What is our town of Tamworth best known for Australia wide?
Is it being the Nation's Country Music Capital? Or perhaps having four Maccas in town?
I think we could add to these the sometimes undervalued fact of being the first town in the Southern Hemisphere to be lit by a Council owned - and -operated electricity generating plant - even 16 years before Sydney - hence the term 'The City of Light'.
Concerns were expressed about poor local street lighting by Tamworth's 'Observer' newspaper in 1881 - "We must have more light in this town somehow, or some night serious damage will be done to limb ..... perhaps life."
We must have more light in this town somehow, or some night serious damage will be done to limb ..... perhaps life.
At this time our only street lighting from 1876 were oil lamps, initially outside the Post Office, then on the Peel River bridge.
It wasn't until March, 1881 that Mayor Edwin Hunt chaired a meeting to discuss forming a gas-making company in Tamworth, with gas then being the best and cheapest method of lighting available, with electricity still in its development stage.
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In June, 1882 Tamworth's first gas street lighting system had commenced, with an initial 25 streetlamps, increasing to 52 by 1888.
The increasing viability of electric street lighting overseas led to a local Borough Council committee, comprising Messrs Smith, Piper, Todd & Ison, investigating the possible change from gas to electricity.
Led in particular by Councillor William J. Smith, a decision was eventually made to pursue the cheaper electric street lighting, despite considerable opposition from the strong gas-lighting lobby.
On June 10, 1887 a demonstration of electric lighting had been led by Smith in the offices of the local newspaper Tamworth Observer.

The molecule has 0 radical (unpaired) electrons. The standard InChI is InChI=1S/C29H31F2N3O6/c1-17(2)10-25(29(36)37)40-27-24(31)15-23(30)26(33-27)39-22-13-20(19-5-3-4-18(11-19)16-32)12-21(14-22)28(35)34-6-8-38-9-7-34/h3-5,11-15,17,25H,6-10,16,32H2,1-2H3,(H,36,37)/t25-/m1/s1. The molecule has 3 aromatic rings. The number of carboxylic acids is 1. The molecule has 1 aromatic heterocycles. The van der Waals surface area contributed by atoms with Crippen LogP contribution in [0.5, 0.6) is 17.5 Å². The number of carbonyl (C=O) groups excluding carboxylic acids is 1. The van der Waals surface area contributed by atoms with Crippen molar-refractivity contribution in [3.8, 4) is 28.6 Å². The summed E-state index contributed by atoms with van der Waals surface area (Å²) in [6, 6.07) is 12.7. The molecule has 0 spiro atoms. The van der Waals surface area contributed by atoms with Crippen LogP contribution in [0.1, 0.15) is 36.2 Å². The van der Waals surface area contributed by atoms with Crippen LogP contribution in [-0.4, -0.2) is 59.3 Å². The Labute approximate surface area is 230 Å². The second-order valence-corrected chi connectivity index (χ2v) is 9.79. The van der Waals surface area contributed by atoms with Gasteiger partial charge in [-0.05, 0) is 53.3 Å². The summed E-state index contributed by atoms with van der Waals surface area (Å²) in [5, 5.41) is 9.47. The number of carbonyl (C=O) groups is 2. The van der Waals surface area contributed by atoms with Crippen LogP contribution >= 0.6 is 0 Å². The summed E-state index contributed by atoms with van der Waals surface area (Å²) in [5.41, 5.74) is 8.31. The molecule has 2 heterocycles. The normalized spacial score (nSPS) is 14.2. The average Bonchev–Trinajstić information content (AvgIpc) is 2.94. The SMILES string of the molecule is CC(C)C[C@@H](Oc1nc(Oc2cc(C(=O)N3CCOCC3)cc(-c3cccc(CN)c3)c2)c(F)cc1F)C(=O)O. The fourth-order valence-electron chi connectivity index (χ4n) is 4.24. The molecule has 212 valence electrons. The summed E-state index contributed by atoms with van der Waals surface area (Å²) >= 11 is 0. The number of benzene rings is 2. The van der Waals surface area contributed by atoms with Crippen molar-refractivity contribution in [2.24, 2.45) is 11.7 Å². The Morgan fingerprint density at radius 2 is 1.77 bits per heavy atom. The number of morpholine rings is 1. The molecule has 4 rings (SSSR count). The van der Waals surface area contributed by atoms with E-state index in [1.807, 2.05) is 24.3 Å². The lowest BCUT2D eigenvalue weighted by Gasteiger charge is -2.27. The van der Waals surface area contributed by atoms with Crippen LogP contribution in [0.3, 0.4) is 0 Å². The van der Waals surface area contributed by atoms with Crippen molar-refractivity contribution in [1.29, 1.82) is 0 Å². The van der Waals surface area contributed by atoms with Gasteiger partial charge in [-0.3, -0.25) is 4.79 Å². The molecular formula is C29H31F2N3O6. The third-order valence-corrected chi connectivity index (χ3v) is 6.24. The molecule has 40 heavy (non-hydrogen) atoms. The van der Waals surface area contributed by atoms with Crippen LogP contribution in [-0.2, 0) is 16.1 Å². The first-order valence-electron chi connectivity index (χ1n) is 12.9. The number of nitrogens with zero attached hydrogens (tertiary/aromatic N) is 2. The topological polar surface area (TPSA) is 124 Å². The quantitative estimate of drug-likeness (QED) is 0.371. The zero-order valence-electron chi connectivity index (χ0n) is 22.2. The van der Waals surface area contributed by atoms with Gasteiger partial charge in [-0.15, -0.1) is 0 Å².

Eventually Council accepted a tender from Messrs Harrison & Whiffen, representing the firm of Crompton & Co. of Birminham, England.
The 36 kw Powerhouse generating plant, measuring only 3m x 3.7m, on the site of today's Powerhouse Museum, was completed 10 days ahead of schedule, and guaranteed to last for at least 12 years.
Direct current transmission was chosen rather than alternating current. The plant was equipped by two John Fowler steam-engines. Coal used in the operation was conveyed by horse-drawn drays from coal rail-trucks at the 1882 Railway Station to the Power House.
Initially there were three arc-lights installed in Peel St at the Brisbane, Fitzroy (see graphic) and White St intersections, plus 78 street lanterns lighting 18km of streets, compared to the previous 11km by gas-lighting.
The night prior to the official 'switching-on' of the electric street lights, a celebratory banquet was held in the Olympic Hall in Brisbane St.
Then on Friday, November 9, 1888 at 7:30pm the Mayoress Mrs Piper used a gold key to perform the 'switching on'.
The ceremony was strictly a local affair, with State Government representatives declining their invitations - politics! Three blocks of Peel st lit up under the arc-lamps, with street lights turned on as far away as 2.4km from the Powerhouse.